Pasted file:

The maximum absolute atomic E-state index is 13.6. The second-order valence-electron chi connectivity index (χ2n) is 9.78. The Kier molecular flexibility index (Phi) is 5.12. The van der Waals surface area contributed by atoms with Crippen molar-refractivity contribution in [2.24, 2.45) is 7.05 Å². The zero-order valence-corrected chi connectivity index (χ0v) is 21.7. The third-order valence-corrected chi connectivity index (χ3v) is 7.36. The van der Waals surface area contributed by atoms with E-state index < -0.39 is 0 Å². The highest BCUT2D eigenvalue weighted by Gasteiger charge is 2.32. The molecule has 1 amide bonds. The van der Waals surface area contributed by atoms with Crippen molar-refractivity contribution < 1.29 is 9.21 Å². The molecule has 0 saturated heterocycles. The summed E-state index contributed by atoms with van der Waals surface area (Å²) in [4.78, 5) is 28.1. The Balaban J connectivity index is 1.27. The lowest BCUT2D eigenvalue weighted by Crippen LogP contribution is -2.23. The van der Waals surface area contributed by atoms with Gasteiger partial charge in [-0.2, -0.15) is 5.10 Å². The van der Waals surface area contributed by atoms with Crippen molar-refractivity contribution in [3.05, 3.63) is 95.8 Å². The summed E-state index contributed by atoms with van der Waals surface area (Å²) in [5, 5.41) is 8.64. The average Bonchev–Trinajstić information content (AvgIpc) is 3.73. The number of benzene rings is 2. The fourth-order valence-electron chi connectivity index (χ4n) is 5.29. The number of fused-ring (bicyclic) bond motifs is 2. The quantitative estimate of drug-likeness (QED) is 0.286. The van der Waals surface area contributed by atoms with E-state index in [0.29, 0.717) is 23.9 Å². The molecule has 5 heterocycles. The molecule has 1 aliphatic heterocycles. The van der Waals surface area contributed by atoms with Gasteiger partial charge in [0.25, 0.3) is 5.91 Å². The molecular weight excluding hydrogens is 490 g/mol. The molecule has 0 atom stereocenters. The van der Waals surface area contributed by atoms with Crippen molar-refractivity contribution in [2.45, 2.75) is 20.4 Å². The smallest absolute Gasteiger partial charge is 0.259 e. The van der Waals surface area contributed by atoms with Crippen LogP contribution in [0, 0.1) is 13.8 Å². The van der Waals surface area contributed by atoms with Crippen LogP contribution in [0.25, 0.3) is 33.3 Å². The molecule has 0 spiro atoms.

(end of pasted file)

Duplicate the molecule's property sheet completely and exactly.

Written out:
The maximum absolute atomic E-state index is 13.6. The second-order valence-electron chi connectivity index (χ2n) is 9.78. The Kier molecular flexibility index (Phi) is 5.12. The van der Waals surface area contributed by atoms with Crippen molar-refractivity contribution in [2.24, 2.45) is 7.05 Å². The zero-order valence-corrected chi connectivity index (χ0v) is 21.7. The third-order valence-corrected chi connectivity index (χ3v) is 7.36. The van der Waals surface area contributed by atoms with E-state index < -0.39 is 0 Å². The highest BCUT2D eigenvalue weighted by Gasteiger charge is 2.32. The molecule has 1 amide bonds. The van der Waals surface area contributed by atoms with Crippen molar-refractivity contribution < 1.29 is 9.21 Å². The molecule has 0 saturated heterocycles. The summed E-state index contributed by atoms with van der Waals surface area (Å²) in [4.78, 5) is 28.1. The Balaban J connectivity index is 1.27. The lowest BCUT2D eigenvalue weighted by Crippen LogP contribution is -2.23. The van der Waals surface area contributed by atoms with Gasteiger partial charge in [-0.2, -0.15) is 5.10 Å². The van der Waals surface area contributed by atoms with Crippen molar-refractivity contribution in [3.05, 3.63) is 95.8 Å². The summed E-state index contributed by atoms with van der Waals surface area (Å²) in [5, 5.41) is 8.64. The average Bonchev–Trinajstić information content (AvgIpc) is 3.73. The number of benzene rings is 2. The fourth-order valence-electron chi connectivity index (χ4n) is 5.29. The number of fused-ring (bicyclic) bond motifs is 2. The quantitative estimate of drug-likeness (QED) is 0.286. The van der Waals surface area contributed by atoms with E-state index in [0.29, 0.717) is 23.9 Å². The molecule has 5 heterocycles. The molecule has 1 aliphatic heterocycles. The van der Waals surface area contributed by atoms with Gasteiger partial charge in [0.25, 0.3) is 5.91 Å². The molecular weight excluding hydrogens is 490 g/mol. The molecule has 0 atom stereocenters. The van der Waals surface area contributed by atoms with Crippen molar-refractivity contribution in [2.45, 2.75) is 20.4 Å². The smallest absolute Gasteiger partial charge is 0.259 e. The van der Waals surface area contributed by atoms with Crippen LogP contribution in [0, 0.1) is 13.8 Å². The van der Waals surface area contributed by atoms with Crippen LogP contribution in [0.25, 0.3) is 33.3 Å². The molecule has 0 spiro atoms.